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Q&A with Sister Sadie

The award-winning group Sister Sadie is made up of world-renowned musicians and singers: Gena Britt on banjo, Deanie Richardson on fiddle, Hasee Ciaccio on acoustic bass, Jaelee Roberts on guitar and Mary Meyer on mandolin. They were kind enough to sit down with us and talk about their music, touring, songwriting and more. 

Who are your musical influences and what music do you enjoy listening to?

Jaelee: I listen to everything. I could shuffle my playlist and you’d hear George Jones to Bill Monroe to classical music to Tupac. But I really love listening to old country music. I love Lee Ann Womack, Merle Haggard, George Jones, everybody. And all bluegrass.

Mary: Anything from Bob Wills, Roy Rogers, Sons of the Pioneers, western swing stuff. I grew up on classical music. I listen to bluegrass most when I’m playing it. I have more fun playing it more than just listening to it for fun.

Deanie: I don’t listen to a lot of bluegrass. I tend to just get pumped up and want to play when I listen to it. I have a five-year-old granddaughter and I listen to whatever she’s listening to. I love old school country, Patty Loveless, Vince Gill. Maybe a little Whitney Houston every now and then. Jaelee and I rock out. When we’re going down the road, we got it all going on. We have a disco in the car.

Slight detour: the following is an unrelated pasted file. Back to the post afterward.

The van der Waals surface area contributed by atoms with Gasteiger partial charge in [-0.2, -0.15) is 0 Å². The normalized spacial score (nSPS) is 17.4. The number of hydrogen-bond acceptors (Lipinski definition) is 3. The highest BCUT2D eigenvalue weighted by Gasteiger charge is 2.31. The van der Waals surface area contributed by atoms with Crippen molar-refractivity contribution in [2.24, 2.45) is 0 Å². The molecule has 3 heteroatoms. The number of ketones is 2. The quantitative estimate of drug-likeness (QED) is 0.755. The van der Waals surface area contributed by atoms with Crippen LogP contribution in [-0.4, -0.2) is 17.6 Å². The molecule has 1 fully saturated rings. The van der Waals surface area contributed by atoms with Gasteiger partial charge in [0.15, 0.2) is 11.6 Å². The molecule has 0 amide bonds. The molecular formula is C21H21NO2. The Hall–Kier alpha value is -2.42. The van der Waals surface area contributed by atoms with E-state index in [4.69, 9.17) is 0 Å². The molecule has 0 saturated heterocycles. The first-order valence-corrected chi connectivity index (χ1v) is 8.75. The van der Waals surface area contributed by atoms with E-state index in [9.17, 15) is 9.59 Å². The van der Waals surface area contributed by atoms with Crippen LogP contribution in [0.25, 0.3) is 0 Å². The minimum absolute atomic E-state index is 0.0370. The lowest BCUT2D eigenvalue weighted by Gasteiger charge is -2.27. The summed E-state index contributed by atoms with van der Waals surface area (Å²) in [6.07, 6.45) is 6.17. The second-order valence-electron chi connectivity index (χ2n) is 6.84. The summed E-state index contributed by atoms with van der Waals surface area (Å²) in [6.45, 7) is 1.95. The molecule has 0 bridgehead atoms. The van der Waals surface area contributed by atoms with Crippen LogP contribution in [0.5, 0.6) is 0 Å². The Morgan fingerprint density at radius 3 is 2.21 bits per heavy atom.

Gena: I listen to a lot of bluegrass. If I’m in the car traveling, I listen to a lot of singer-songwriters. I like listening to sad music, the sadder the better. I love James Taylor and John Mayer, pretty much everything but rap.

Hasee: I listen to some bluegrass, but I listen to a lot of old-time classic country. But I also love the Grateful Dead and some funk music, Lizzo and anything fun. Probably too much Grateful Dead. 

The Denver Folklore Center is a big promoter of music teachers, especially since Swallow Hill was born out of the store. Did you take music lessons or are you self-taught?

Gena: I started playing when I was eight years old. I’d go over to a guy’s house and take lessons. I didn’t learn by note or tab, he would just play for me and I’d watch and … I’m dating myself right now … he’d record it on a cassette tape every week. We would use that same cassette tape and record over it. I’d take it home and practice with it. I did that for about a year. Then I researched older music and listened to Bill Monroe and Flatt & Scruggs and the Osborne Brothers and Jim & Jesse. And during that time Doyle Lawson & Quicksilver was the hugest influence on me. I would listen to records and try and play a little bit. But kids these days have so many resources. YouTube is full of things I wish I would have had when I was learning.

Jaelee: I started taking fiddle lessons when I was four. I took them for a while and then I took them from Deanie when I was fifteen or sixteen. When I was eight or nine, I wanted to learn guitar, so I took lessons. Then I started listening to albums and played along. I’d try to learn rhythm patterns from people on YouTube.